Background: Emerging evidence suggests that liver dysfunction in the course of coronavirus disease 2019 (COVID‑19) illness is a critical prognostic factor for mortality in COVID‑19 patients, and the Fibrosis‑4 (FIB‑4) score, developed to reflect level of hepatic fibrosis, has been associated with adverse outcomes in hospitalized COVID‑19 patients. This study aimed to investigate intensive care unit (ICU) admitted patients, a high‑risk subpopulation, research on which is lacking. Materials and Methods: This retrospective cohort study examined FIB‑4 scores and clinical endpoints including death, acute cardiac injury (ACI), acute kidney injury, and need for mechanical ventilation in critically ill COVID‑19 patients, without prior hepatic disease, throughout ICU stay. Results: Of 60 patients enrolled, 35% had ICU admission FIB‑4 >2.67. Among nonsurvivors FIB‑4 was significantly higher at admission (median 3.19 vs. 1.44; P < 0.001) and only a minority normalized <1.45 (36.0%). Each one‑unit increment in admission FIB‑4 was associated with 67.4% increased odds of death (95% confidence interval [CI], 9.8%–162.6%; P = 0.017). FIB‑4 >2.67 was associated with a median survival time of 18 days from ICU admission versus 40 days with FIB‑4 <2.67 (P = 0.016). Admission FIB‑4 was also higher in patients developing ACI (median 4.99 vs. 1.76; P < 0.001). FIB‑4 correlated with age (r = 0.449; P < 0.001), and aspartate transaminase with alanine transaminase (r = 0.674; P < 0.001) and lactate dehydrogenase (r = 0.618; P < 0.001). Conclusion: High ICU admission FIB‑4 is associated with mortality in critically ill COVID‑19 patients, with failure to normalize at time of death, however, the high score is likely a result of generalized cytotoxicity rather than advanced hepatic fibrosis.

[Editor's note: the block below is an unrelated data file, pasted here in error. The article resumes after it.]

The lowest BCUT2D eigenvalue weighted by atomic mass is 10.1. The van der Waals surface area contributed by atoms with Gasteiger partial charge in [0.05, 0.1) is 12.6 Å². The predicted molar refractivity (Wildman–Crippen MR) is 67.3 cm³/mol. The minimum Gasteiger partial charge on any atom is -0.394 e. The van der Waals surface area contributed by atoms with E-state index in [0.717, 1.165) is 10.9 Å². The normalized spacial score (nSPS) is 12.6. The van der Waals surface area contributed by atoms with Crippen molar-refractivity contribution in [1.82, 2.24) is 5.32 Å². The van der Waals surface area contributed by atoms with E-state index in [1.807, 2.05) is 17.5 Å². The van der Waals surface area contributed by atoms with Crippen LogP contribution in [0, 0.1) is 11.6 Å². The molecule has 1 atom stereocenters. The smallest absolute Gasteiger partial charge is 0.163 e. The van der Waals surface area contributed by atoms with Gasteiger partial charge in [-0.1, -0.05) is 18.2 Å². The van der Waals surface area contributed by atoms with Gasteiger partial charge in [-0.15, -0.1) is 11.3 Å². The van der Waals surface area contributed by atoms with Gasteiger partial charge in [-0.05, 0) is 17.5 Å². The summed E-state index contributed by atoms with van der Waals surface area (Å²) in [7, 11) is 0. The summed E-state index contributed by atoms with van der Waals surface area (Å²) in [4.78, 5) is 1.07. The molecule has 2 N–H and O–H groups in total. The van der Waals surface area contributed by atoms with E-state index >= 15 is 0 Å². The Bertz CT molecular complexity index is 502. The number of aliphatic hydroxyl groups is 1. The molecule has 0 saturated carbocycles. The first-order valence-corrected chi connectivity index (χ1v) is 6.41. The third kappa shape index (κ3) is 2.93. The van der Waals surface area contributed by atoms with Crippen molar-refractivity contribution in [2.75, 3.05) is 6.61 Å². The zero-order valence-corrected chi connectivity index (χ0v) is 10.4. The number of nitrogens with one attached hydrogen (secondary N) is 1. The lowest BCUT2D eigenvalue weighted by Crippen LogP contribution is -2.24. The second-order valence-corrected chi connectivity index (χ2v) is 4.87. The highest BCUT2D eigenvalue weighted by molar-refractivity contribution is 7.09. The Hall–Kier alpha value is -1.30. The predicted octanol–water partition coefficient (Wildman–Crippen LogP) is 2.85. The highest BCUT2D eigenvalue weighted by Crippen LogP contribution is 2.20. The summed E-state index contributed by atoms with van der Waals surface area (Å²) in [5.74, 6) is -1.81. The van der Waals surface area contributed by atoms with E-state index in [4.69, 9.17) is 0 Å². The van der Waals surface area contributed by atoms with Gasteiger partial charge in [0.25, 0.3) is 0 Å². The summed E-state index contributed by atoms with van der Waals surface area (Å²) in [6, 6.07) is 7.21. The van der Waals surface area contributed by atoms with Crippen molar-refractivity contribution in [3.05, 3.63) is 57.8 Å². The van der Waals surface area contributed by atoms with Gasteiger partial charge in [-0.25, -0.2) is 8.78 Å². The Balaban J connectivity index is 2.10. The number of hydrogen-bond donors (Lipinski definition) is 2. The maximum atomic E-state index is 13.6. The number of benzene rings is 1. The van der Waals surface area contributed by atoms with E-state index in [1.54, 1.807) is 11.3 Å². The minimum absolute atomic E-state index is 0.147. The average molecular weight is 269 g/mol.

Liver fibrosis‑4 score predicts mortality in critically ill patients with coronavirus disease 2019

Giuseppe Lippi;
2021

Abstract

Background: Emerging evidence suggests that liver dysfunction in the course of coronavirus disease 2019 (COVID‑19) illness is a critical prognostic factor for mortality in COVID‑19 patients, and the Fibrosis‑4 (FIB‑4) score, developed to reflect level of hepatic fibrosis, has been associated with adverse outcomes in hospitalized COVID‑19 patients. This study aimed to investigate intensive care unit (ICU) admitted patients, a high‑risk subpopulation, research on which is lacking. Materials and Methods: This retrospective cohort study examined FIB‑4 scores and clinical endpoints including death, acute cardiac injury (ACI), acute kidney injury, and need for mechanical ventilation in critically ill COVID‑19 patients, without prior hepatic disease, throughout ICU stay. Results: Of 60 patients enrolled, 35% had ICU admission FIB‑4 >2.67. Among nonsurvivors FIB‑4 was significantly higher at admission (median 3.19 vs. 1.44; P < 0.001) and only a minority normalized <1.45 (36.0%). Each one‑unit increment in admission FIB‑4 was associated with 67.4% increased odds of death (95% confidence interval [CI], 9.8%–162.6%; P = 0.017). FIB‑4 >2.67 was associated with a median survival time of 18 days from ICU admission versus 40 days with FIB‑4 <2.67 (P = 0.016). Admission FIB‑4 was also higher in patients developing ACI (median 4.99 vs. 1.76; P < 0.001). FIB‑4 correlated with age (r = 0.449; P < 0.001), and aspartate transaminase with alanine transaminase (r = 0.674; P < 0.001) and lactate dehydrogenase (r = 0.618; P < 0.001). Conclusion: High ICU admission FIB‑4 is associated with mortality in critically ill COVID‑19 patients, with failure to normalize at time of death, however, the high score is likely a result of generalized cytotoxicity rather than advanced hepatic fibrosis.
Liver fibrosis‑4 score, mortality, coronavirus disease 2019, COVID-19
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Utilizza questo identificativo per citare o creare un link a questo documento: https://hdl.handle.net/11562/1050022
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